Your intestinal bacteria are part of your immune system and researchers have discovered that microbes of all kinds play instrumental roles in countless areas of your health. Beneficial bacteria also control the growth of disease-causing bacteria by competing for nutrition and attachment sites in your colon.
This is of immense importance, as pathogenic bacteria and other less beneficial microbes can wreak havoc with your health if they gain the upper hand. It can also affect your weight. Moreover, your gut microbiome — which contains 100 times as many genes as your body’s total genome — is involved in important chemical reactions that your gut enzymes cannot perform, including fermentation and sulfate reduction.
Importantly, your gut microbiome helps generate new compounds (bacterial metabolites) that can have either a beneficial or detrimental impact on your health. Among the most recent research published are studies showing beneficial gut bacteria, also known as probiotics, benefit your liver function and help lower blood pressure.
Probiotics Influence Liver Function
While a lot of research has focused on the influence gut bacteria have on your gastrointestinal health, recent research presented at the 2018 Experimental Biology meeting in San Diego reveals probiotics also impact your liver function. This study focused primarily on a probiotic called lactobacillus rhamnosus GG (LGG), which is found in many commercial probiotic supplements.
Mice were first given food with added LGG for two weeks, and were then given a toxic dose of acetaminophen, known to cause serious liver damage by increasing oxidative stress. Interestingly, the animals pretreated with LGG had far less liver damage than untreated mice when given an acetaminophen overdose.
According to lead author Bejan Saeedi, doctoral candidate at Emory University,1 “Administration of the probiotic LGG to mice improves the antioxidant response of the liver, protecting it from oxidative damage produced by drugs such as acetaminophen.” Earlier animal studies have also shown LGG helps protect against alcoholic liver disease and nonalcoholic fatty liver disease, the latter of which is primarily driven by diets high in sugar and processed foods.
Earlier research by the same team reveals the mechanism behind this finding. It appears LGG protects the liver against oxidative damage by activating Nrf2, a biological hormetic that upregulates superoxide dismutase, catalase and other intercellular antioxidants. Nrf2 not only lowers inflammation, but also improves mitochondrial function and stimulates mitochondrial biogenesis. Aside from consuming LGG-containing probiotics, Nrf2 can also be activated by:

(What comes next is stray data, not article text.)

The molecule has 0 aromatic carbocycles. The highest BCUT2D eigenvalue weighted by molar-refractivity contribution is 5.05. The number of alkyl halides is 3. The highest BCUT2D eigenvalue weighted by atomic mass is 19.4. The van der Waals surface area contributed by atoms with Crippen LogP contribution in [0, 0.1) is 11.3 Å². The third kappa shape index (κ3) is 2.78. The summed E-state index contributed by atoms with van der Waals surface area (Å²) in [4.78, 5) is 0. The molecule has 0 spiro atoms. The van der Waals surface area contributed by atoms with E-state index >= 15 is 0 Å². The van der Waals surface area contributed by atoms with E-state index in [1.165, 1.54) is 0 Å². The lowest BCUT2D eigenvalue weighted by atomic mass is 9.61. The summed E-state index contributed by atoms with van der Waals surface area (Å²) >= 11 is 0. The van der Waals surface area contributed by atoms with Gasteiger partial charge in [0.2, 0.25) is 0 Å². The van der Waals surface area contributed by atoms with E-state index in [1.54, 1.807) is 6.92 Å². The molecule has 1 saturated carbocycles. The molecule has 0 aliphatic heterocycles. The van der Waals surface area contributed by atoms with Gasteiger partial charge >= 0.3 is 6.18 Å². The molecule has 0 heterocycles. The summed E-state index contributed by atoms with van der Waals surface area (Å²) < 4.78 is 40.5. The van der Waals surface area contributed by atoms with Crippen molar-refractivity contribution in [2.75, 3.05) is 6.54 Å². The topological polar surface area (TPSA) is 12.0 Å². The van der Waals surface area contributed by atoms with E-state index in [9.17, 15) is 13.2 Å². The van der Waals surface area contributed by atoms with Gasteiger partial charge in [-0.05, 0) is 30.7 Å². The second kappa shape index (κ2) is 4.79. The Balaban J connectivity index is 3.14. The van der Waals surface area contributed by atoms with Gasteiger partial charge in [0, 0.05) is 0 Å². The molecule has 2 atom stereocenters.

Consuming Nrf2-boosting food compounds such as sulforaphane from cruciferous vegetables, foods high in phenolic antioxidants, the long-chained omega-3 fats DHA and EPA, carotenoids (especially lycopene), sulfur compounds from allium vegetables, isothiocyanates from the cabbage group and terpenoid-rich foods
Performing high-intensity exercises that activate the nitric oxide (NO) signaling pathway, such as the NO dump exercise
Multiday water fasting and intermittent fasting
Probiotics Help Normalize Blood Pressure
Other recent findings suggest regularly consuming probiotics can help relieve hypertension (high blood pressure). One previous analysis2 of nine studies that scrutinized associations between probiotics and blood pressure found that people who consume probiotics on a regular basis (in the form of yogurt, kefir or supplements, for example) tended to have lower blood pressure than those who did not consume probiotics.
On average, their systolic blood pressure (the top number in a reading) was 3.6 millimeters of mercury (mm Hg) lower and their diastolic blood pressure (the bottom number) was 2.4 mm Hg lower. The most significant benefit appeared to be among those whose blood pressure was higher than 130/85, and probiotics that contained a variety of bacteria lowered blood pressure to a greater degree than those containing just one type of bacteria.
Another animal study3 published last year found the probiotic lactobacillus marinus effectively prevents salt-sensitive hypertension by modulating TH17 cells. (Other research has found high salt intake inhibits lactobacillus marinus, thereby contributing to hypertension.) According to the authors:
“In line with these findings, a moderate high-salt challenge in a pilot study in humans reduced intestinal survival of lactobacillus spp., increased TH17 cells and increased blood pressure. Our results connect high salt intake to the gut–immune axis and highlight the gut microbiome as a potential therapeutic target to counteract salt-sensitive conditions.”